// promise implementation doesn't keep track of "what to return to" as much as
// it keeps track of "what is the next operation to call".
//
///Example 9: Fulfill and reject helpers
///- - - - - - - - - - - - - - - - - - -
//
// One thing to note is that this expression,
//..
// dplp::Promise<>([](auto fulfill, auto reject) { fulfill(); });
//..
// , in the above example is a common one. There is a shortand,
// `makeFulfilledPromise` that can be used instead for this.
//..
// dplp::makeFulfilledPromise();
//..
// This returns a fulfilled empty promise. You can use more arguments to
// 'makeFulfilledPromise' for creating non-empty promises.
//..
// dplp::promise<int, std::string> foo
// = dplp::makeFulfilledPromise(3, std::string("hello"));
//..
// Note that because 'makeFulfilledPromise' deduces its return type from its
// arguments, '"string"' could not have been used here because a 'char*' would
// have been deduced as its type.
//
// Although not used much oustide of testing, the analog of
// 'makeFulfilledPromise' ('makeRejectedPromise') is also provided. Unlike
// 'makeFulfilledPromise', the template arguments must be supplied.
#include <dplmrts_anytuple.h>
#include <dplmrts_invocable.h>
#include <dplp_anypromise.h>
#include <dplp_promisestate.h>
#include <dplp_resolver.h>
#include <experimental/tuple> // std::experimental::apply
#include <experimental/type_traits> // std::experimental::is_void_v, std::experimental::is_same_v
#include <exception> // std::exception_ptr
#include <functional> // std::invoke
#include <tuple> // std::tuple
#include <type_traits> // std::result_of_t
namespace dplp {
template <typename T>
struct Promise_TupleContinuationThenResultImp {
};
template <typename... T>
struct Promise_TupleContinuationThenResultImp<std::tuple<T...> > {
using type = dplp::Promise<T...>;
};
template <dplmrts::AnyTuple T>
using Promise_TupleContinuationThenResult =
// 'Promise_TupleContinuationThenResult' is a type function that, when
// given a tuple type, returns a promise type that has fufillment types
// that match the element types of the tuple.
typename Promise_TupleContinuationThenResultImp<T>::type;
template <typename T, typename... Types>
concept bool Promise_FulfilledCont = dplmrts::Invocable<T, Types...>;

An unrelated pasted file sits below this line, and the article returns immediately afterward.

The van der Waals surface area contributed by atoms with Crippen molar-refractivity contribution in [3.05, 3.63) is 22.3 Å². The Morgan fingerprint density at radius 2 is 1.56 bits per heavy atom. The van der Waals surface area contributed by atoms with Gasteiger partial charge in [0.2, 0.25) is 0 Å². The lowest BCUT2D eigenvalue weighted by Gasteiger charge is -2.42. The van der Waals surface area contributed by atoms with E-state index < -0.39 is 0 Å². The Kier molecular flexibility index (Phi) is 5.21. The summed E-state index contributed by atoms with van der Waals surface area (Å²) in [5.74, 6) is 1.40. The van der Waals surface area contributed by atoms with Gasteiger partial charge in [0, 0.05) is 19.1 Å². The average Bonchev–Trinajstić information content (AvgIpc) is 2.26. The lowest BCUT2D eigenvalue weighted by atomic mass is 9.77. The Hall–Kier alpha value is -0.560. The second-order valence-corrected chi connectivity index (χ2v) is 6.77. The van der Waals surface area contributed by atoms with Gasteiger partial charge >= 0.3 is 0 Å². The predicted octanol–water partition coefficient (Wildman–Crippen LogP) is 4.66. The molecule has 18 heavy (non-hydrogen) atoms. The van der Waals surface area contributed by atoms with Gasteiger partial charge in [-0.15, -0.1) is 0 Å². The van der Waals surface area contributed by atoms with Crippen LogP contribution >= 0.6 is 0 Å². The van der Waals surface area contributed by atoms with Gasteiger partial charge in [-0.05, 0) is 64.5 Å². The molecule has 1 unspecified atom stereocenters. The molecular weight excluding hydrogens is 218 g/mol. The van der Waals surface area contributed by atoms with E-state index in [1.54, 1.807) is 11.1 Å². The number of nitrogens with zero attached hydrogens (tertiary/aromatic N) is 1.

template <typename T, typename... Types>
concept bool Promise_RejectedCont = dplmrts::Invocable<T, std::exception_ptr>;
template <typename T, typename U, typename... Types>
concept bool Promise_Conts =
Promise_FulfilledCont<T, Types...>&& Promise_RejectedCont<U, Types...>&&
std::experimental::is_same_v<std::result_of_t<T(Types...)>,
std::result_of_t<U(std::exception_ptr)> >;
template <typename T, typename... Types>
concept bool VoidPromise_FulfilledCont = Promise_FulfilledCont<T, Types...>&&
std::experimental::is_void_v<std::result_of_t<T(Types...)> >;
template <typename T, typename U, typename... Types>
concept bool Promise_VoidConts =
Promise_Conts<T, U, Types...>&& VoidPromise_FulfilledCont<T, Types...>;
template <typename T, typename... Types>
concept bool TuplePromise_FulfilledCont = Promise_FulfilledCont<T, Types...>&&
dplmrts::AnyTuple<std::result_of_t<T(Types...)> >;
template <typename T, typename U, typename... Types>
concept bool Promise_TupleConts =
Promise_Conts<T, U, Types...>&& TuplePromise_FulfilledCont<T, Types...>;
template <typename T, typename... Types>
concept bool Promise_PromiseFulfilledCont =
Promise_FulfilledCont<T, Types...>&&
dplp::AnyPromise<std::result_of_t<T(Types...)> >;
template <typename T, typename U, typename... Types>
concept bool Promise_PromiseConts =
Promise_Conts<T, U, Types...>&& Promise_PromiseFulfilledCont<T, Types...>;
template <typename... Types>
class Promise {
// This class implements a value semantic type representing a heterogenius
// sequence of values or exception at some point in time.
//
// Note that this is a lot like a 'future', but with different
// constructors, simplified 'then' operations, and support for multiple
// fulfilled values.
// Promises may be copied. There are no semantic problems with this since
// they have no mutating members. Well, at least until a 'cancel' operation
// is implemented anyway.
std::shared_ptr<dplp::PromiseState<Types...> > d_data_sp;
public:
Promise(dplp::Resolver<Types...> resolver);
// Create a new 'Promise' object based on the specified 'resolver'.
// 'resolver' is called exactly once by this constructor with a
// 'dplmrts::Invocable<Types...>' (resolve function) as its first and a
// 'dplmrts::Invocable<std::exception_ptr>' (reject function) as its